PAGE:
The Halcyon rebreather is configured in much the same way as a set of doubles for open circuit double tank diving. Divers must carry ample bailout to complete the dive on open circuit should the rebreather fail. Therefore, a Halcyon diver would wear back mounted doubles with an isolation manifold. The Halcyon RB80 mounts unobtrusively between a diver's double cylinders on a modified backplate. Shallow open water diving could allow a small single tank to be mounted to the side of the RB80 in the same manner that one would mount an drysuit inflation or bail-out bottle on a single cylinder. The appropriate tank size varies with dive activity and environment. In most open water settings aluminum 40cf bottles (or smaller) would allow ample gas supply while longer-range diving or cave penetrations would commonly call for 80cf or larger cylinders.

Supply gas manifolds

The Halcyon rebreather is offered with a dual inlet gas manifold that allows divers the ability to plug various gasses into the system, and change them during the dive as conditions and/or depth vary. Divers may use any mix that would be appropriate for open circuit diving, gaining the benefit of the rebreather by greatly extending the mileage a diver would get out of the supply.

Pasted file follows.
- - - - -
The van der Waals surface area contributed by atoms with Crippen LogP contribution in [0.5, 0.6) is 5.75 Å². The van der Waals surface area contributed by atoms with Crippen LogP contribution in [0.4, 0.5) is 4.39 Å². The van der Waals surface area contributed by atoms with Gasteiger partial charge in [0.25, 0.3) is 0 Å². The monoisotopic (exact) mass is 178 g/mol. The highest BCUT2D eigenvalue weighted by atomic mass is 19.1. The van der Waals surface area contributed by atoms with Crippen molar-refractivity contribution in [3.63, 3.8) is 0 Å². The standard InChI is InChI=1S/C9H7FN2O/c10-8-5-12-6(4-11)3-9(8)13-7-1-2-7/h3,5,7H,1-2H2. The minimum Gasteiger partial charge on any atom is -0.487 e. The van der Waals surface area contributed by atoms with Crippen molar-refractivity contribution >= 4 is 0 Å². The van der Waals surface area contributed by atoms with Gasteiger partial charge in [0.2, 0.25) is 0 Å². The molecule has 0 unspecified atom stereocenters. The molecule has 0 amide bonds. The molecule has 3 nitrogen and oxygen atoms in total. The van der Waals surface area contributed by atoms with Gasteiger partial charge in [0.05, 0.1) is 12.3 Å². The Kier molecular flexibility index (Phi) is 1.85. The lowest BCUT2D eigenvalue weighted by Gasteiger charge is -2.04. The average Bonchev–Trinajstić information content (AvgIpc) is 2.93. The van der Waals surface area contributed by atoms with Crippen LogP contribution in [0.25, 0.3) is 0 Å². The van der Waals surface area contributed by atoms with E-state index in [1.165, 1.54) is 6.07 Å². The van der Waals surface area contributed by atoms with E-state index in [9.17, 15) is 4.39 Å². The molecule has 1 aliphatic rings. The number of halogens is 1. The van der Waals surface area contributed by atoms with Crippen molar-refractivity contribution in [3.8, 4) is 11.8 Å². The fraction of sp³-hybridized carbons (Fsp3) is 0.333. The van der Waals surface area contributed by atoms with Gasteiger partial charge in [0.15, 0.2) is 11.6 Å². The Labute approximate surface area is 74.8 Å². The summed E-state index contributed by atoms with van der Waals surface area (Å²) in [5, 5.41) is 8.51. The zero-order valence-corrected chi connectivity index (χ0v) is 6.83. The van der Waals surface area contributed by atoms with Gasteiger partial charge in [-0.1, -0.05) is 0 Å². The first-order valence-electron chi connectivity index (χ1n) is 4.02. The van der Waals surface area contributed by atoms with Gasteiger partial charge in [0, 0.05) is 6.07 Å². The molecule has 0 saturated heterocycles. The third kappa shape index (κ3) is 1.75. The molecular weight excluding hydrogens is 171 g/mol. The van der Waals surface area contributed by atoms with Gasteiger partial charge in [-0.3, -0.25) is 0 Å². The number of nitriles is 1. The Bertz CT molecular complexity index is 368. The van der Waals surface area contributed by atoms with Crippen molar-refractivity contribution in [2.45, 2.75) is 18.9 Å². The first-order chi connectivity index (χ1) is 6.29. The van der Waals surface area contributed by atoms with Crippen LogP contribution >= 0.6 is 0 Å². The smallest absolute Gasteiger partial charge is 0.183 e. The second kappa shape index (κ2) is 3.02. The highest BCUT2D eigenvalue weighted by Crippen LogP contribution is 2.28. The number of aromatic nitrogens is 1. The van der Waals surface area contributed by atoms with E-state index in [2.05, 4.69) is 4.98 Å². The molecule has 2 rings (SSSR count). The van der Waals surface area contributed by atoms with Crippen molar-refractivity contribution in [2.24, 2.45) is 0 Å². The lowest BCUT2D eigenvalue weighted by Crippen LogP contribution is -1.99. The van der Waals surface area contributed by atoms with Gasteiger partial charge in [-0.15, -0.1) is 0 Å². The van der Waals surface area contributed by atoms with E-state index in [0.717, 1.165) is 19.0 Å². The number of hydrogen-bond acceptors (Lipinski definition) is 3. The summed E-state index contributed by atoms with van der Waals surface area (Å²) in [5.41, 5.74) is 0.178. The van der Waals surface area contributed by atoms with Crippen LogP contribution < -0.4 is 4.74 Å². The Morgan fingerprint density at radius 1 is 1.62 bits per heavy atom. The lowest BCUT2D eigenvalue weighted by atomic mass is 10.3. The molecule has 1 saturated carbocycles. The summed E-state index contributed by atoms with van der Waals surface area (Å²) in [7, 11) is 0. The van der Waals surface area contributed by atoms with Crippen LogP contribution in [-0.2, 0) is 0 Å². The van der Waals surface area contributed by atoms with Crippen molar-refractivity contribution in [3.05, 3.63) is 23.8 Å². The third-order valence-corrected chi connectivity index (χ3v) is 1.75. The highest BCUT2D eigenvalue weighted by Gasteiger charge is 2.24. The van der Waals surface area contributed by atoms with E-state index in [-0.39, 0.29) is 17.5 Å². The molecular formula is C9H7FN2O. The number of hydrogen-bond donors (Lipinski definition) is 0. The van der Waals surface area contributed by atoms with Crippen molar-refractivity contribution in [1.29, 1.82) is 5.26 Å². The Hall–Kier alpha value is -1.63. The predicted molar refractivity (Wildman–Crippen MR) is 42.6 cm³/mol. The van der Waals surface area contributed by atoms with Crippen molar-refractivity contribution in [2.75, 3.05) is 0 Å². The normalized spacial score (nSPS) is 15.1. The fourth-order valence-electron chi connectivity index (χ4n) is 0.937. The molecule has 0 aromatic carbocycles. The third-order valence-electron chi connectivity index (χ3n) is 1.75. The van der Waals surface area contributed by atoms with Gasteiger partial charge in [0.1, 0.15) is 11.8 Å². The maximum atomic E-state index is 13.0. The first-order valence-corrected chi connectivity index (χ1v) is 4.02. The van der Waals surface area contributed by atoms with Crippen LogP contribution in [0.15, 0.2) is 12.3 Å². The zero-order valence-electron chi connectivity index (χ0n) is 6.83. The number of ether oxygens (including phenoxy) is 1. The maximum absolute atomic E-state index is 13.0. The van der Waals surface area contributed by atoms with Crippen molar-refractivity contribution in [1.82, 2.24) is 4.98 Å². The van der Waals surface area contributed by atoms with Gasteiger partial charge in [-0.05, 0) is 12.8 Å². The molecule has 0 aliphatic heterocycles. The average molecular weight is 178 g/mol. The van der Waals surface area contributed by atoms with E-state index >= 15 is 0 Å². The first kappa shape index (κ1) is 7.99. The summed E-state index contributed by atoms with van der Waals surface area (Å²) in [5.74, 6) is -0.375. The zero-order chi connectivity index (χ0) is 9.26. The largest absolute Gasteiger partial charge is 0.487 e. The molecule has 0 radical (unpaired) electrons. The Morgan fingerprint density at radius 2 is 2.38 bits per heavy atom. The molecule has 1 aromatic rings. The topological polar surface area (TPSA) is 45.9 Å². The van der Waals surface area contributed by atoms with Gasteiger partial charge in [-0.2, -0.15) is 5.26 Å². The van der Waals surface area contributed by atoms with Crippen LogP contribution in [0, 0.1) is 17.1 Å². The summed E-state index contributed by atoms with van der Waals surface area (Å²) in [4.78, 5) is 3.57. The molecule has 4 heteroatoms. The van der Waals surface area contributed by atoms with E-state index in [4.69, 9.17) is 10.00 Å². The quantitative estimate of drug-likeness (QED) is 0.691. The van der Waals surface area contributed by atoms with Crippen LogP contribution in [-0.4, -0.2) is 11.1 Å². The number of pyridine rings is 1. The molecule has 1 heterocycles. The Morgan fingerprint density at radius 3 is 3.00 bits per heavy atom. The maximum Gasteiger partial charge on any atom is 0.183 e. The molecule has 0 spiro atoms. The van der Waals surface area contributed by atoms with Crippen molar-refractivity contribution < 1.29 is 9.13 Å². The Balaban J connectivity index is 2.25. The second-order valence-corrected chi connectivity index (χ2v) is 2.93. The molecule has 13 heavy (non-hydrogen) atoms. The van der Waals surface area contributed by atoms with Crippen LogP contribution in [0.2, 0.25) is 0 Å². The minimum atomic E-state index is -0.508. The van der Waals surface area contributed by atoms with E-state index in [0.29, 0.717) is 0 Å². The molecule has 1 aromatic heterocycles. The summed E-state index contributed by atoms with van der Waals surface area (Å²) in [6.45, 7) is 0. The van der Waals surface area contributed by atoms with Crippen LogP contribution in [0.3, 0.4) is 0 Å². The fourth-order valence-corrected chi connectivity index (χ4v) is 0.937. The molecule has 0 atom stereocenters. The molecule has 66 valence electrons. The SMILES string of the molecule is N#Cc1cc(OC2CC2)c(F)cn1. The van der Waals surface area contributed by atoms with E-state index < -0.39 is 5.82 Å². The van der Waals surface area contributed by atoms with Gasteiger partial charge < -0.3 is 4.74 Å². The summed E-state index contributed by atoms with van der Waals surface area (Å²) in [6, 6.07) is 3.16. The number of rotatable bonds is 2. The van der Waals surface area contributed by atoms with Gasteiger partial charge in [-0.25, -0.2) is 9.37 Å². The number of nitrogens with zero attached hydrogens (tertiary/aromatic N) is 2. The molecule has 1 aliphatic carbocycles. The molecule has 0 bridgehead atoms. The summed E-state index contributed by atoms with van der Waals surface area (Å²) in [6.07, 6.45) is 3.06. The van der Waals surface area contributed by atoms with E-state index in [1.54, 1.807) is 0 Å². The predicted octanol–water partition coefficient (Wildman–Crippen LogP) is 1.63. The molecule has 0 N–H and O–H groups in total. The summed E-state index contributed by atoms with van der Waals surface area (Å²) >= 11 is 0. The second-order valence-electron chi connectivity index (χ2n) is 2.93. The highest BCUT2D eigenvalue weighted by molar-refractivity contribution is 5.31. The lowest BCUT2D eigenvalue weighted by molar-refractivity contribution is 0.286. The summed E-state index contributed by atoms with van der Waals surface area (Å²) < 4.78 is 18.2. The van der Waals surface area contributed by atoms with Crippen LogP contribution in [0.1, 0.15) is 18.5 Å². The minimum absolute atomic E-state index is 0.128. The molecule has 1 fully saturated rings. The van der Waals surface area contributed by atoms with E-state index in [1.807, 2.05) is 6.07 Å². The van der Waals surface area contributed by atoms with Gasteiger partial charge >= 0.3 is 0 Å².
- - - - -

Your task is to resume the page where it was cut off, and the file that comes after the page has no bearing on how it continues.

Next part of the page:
Gas Duration

The RB80 is a powerful gas management tool. This system increases gas efficiency an average of eight times more than conventional open circuit consumption. The Halcyon also provides notably greater longevity than popular semi-closed rebreathers, which provide for equivalent efficiency or allow for the use of various bottle sizes.

Gas Choice

The Halcyon operating system minimizes the extreme nature of oxygen variation common with other semi-closed rebreather systems. While using the RB80, the deeper one dives the less of a gap exists between supply oxygen fraction and breathable gas supply. However, this oxygen drop can be dangerous if the diver is not respectful of the potential oxygen variation. The extent of the oxygen drop varies according to supply gas and the depth of the dive. These factors may be calculated and are among the critical aspects to Halcyon rebreather training.